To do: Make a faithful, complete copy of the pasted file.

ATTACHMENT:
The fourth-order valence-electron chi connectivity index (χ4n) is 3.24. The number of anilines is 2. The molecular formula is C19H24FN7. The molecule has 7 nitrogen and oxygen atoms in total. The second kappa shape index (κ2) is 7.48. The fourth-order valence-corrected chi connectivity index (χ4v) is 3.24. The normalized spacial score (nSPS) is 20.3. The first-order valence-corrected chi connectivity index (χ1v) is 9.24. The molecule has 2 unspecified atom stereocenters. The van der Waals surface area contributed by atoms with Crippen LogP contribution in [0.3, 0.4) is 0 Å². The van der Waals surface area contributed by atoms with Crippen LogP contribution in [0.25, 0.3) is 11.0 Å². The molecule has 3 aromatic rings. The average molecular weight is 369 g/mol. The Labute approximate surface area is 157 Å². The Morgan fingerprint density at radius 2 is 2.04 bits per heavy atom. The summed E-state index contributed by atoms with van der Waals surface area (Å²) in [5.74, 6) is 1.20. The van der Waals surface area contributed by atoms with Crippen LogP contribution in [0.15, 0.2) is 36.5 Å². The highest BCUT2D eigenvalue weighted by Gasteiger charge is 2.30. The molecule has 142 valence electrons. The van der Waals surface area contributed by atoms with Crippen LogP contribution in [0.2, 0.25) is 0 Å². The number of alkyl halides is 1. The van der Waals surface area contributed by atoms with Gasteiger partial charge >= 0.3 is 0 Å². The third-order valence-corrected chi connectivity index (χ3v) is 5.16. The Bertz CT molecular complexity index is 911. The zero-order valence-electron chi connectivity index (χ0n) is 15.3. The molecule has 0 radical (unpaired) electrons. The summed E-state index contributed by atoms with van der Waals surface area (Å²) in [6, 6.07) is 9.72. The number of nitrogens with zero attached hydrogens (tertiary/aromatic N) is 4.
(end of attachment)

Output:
The fourth-order valence-electron chi connectivity index (χ4n) is 3.24. The number of anilines is 2. The molecular formula is C19H24FN7. The molecule has 7 nitrogen and oxygen atoms in total. The second kappa shape index (κ2) is 7.48. The fourth-order valence-corrected chi connectivity index (χ4v) is 3.24. The normalized spacial score (nSPS) is 20.3. The first-order valence-corrected chi connectivity index (χ1v) is 9.24. The molecule has 2 unspecified atom stereocenters. The van der Waals surface area contributed by atoms with Crippen LogP contribution in [0.3, 0.4) is 0 Å². The van der Waals surface area contributed by atoms with Crippen LogP contribution in [0.25, 0.3) is 11.0 Å². The molecule has 3 aromatic rings. The average molecular weight is 369 g/mol. The Labute approximate surface area is 157 Å². The Morgan fingerprint density at radius 2 is 2.04 bits per heavy atom. The summed E-state index contributed by atoms with van der Waals surface area (Å²) in [5.74, 6) is 1.20. The van der Waals surface area contributed by atoms with Crippen LogP contribution in [0.15, 0.2) is 36.5 Å². The highest BCUT2D eigenvalue weighted by Gasteiger charge is 2.30. The molecule has 142 valence electrons. The van der Waals surface area contributed by atoms with Crippen LogP contribution in [0.2, 0.25) is 0 Å². The number of alkyl halides is 1. The van der Waals surface area contributed by atoms with Gasteiger partial charge >= 0.3 is 0 Å². The third-order valence-corrected chi connectivity index (χ3v) is 5.16. The Bertz CT molecular complexity index is 911. The zero-order valence-electron chi connectivity index (χ0n) is 15.3. The molecule has 0 radical (unpaired) electrons. The summed E-state index contributed by atoms with van der Waals surface area (Å²) in [6, 6.07) is 9.72. The number of nitrogens with zero attached hydrogens (tertiary/aromatic N) is 4.